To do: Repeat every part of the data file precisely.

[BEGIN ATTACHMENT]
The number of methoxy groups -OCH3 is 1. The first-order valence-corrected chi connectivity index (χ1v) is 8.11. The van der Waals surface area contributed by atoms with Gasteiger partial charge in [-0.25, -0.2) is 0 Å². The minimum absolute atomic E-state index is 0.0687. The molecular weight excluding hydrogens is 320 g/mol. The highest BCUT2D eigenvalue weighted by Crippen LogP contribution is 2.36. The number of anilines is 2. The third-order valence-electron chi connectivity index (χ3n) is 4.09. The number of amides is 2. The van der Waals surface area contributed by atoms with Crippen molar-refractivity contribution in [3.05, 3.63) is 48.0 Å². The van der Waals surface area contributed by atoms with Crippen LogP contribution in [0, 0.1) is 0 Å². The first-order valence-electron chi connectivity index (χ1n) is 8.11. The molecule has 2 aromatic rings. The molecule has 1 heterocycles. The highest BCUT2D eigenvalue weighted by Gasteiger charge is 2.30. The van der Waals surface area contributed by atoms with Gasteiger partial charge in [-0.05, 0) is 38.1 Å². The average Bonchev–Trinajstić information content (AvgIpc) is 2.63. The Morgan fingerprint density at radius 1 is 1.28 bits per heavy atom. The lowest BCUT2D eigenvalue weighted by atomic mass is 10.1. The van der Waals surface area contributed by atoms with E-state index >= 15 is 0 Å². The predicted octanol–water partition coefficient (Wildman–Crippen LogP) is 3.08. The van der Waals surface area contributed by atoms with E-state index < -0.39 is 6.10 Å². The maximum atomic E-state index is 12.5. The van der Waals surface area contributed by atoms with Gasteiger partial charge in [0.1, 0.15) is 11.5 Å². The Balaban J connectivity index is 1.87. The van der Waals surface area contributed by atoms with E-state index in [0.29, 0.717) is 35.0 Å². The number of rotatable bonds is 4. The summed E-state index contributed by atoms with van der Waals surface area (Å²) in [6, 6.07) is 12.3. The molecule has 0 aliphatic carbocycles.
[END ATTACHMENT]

The number of methoxy groups -OCH3 is 1. The first-order valence-corrected chi connectivity index (χ1v) is 8.11. The van der Waals surface area contributed by atoms with Gasteiger partial charge in [-0.25, -0.2) is 0 Å². The minimum absolute atomic E-state index is 0.0687. The molecular weight excluding hydrogens is 320 g/mol. The highest BCUT2D eigenvalue weighted by Crippen LogP contribution is 2.36. The number of anilines is 2. The third-order valence-electron chi connectivity index (χ3n) is 4.09. The number of amides is 2. The van der Waals surface area contributed by atoms with Crippen molar-refractivity contribution in [3.05, 3.63) is 48.0 Å². The van der Waals surface area contributed by atoms with Crippen LogP contribution in [0, 0.1) is 0 Å². The first-order valence-electron chi connectivity index (χ1n) is 8.11. The molecule has 2 aromatic rings. The molecule has 1 heterocycles. The highest BCUT2D eigenvalue weighted by Gasteiger charge is 2.30. The van der Waals surface area contributed by atoms with Gasteiger partial charge in [-0.05, 0) is 38.1 Å². The average Bonchev–Trinajstić information content (AvgIpc) is 2.63. The Morgan fingerprint density at radius 1 is 1.28 bits per heavy atom. The lowest BCUT2D eigenvalue weighted by atomic mass is 10.1. The van der Waals surface area contributed by atoms with E-state index >= 15 is 0 Å². The predicted octanol–water partition coefficient (Wildman–Crippen LogP) is 3.08. The van der Waals surface area contributed by atoms with E-state index < -0.39 is 6.10 Å². The maximum atomic E-state index is 12.5. The van der Waals surface area contributed by atoms with Gasteiger partial charge in [0.1, 0.15) is 11.5 Å². The Balaban J connectivity index is 1.87. The van der Waals surface area contributed by atoms with E-state index in [0.29, 0.717) is 35.0 Å². The number of rotatable bonds is 4. The summed E-state index contributed by atoms with van der Waals surface area (Å²) in [6, 6.07) is 12.3. The molecule has 0 aliphatic carbocycles.